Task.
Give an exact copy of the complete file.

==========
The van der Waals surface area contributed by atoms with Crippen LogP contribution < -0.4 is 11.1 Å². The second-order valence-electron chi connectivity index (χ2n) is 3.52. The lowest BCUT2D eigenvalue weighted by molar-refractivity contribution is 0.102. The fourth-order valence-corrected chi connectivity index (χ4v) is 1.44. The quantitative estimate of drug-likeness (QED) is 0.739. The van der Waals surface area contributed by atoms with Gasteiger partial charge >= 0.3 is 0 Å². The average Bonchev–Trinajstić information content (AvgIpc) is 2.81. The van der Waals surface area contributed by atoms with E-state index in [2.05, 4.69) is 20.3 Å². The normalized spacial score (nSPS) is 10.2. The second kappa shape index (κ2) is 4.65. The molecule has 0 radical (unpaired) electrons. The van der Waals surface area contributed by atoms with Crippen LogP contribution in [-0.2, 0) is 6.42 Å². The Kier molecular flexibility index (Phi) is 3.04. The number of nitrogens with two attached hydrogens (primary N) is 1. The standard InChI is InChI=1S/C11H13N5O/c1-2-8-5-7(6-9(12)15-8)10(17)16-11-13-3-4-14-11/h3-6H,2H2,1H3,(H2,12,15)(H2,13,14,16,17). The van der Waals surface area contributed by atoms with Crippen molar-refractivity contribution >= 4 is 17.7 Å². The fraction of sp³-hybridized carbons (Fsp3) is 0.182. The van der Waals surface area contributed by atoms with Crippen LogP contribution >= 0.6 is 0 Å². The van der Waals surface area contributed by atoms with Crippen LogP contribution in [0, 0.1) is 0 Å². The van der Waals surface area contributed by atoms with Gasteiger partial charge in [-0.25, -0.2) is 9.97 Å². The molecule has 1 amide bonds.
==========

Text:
The van der Waals surface area contributed by atoms with Crippen LogP contribution < -0.4 is 11.1 Å². The second-order valence-electron chi connectivity index (χ2n) is 3.52. The lowest BCUT2D eigenvalue weighted by molar-refractivity contribution is 0.102. The fourth-order valence-corrected chi connectivity index (χ4v) is 1.44. The quantitative estimate of drug-likeness (QED) is 0.739. The van der Waals surface area contributed by atoms with Gasteiger partial charge >= 0.3 is 0 Å². The average Bonchev–Trinajstić information content (AvgIpc) is 2.81. The van der Waals surface area contributed by atoms with E-state index in [2.05, 4.69) is 20.3 Å². The normalized spacial score (nSPS) is 10.2. The second kappa shape index (κ2) is 4.65. The molecule has 0 radical (unpaired) electrons. The van der Waals surface area contributed by atoms with Crippen LogP contribution in [-0.2, 0) is 6.42 Å². The Kier molecular flexibility index (Phi) is 3.04. The number of nitrogens with two attached hydrogens (primary N) is 1. The standard InChI is InChI=1S/C11H13N5O/c1-2-8-5-7(6-9(12)15-8)10(17)16-11-13-3-4-14-11/h3-6H,2H2,1H3,(H2,12,15)(H2,13,14,16,17). The van der Waals surface area contributed by atoms with Crippen molar-refractivity contribution >= 4 is 17.7 Å². The fraction of sp³-hybridized carbons (Fsp3) is 0.182. The van der Waals surface area contributed by atoms with Crippen LogP contribution >= 0.6 is 0 Å². The van der Waals surface area contributed by atoms with Crippen LogP contribution in [0, 0.1) is 0 Å². The van der Waals surface area contributed by atoms with Gasteiger partial charge in [-0.25, -0.2) is 9.97 Å². The molecule has 1 amide bonds.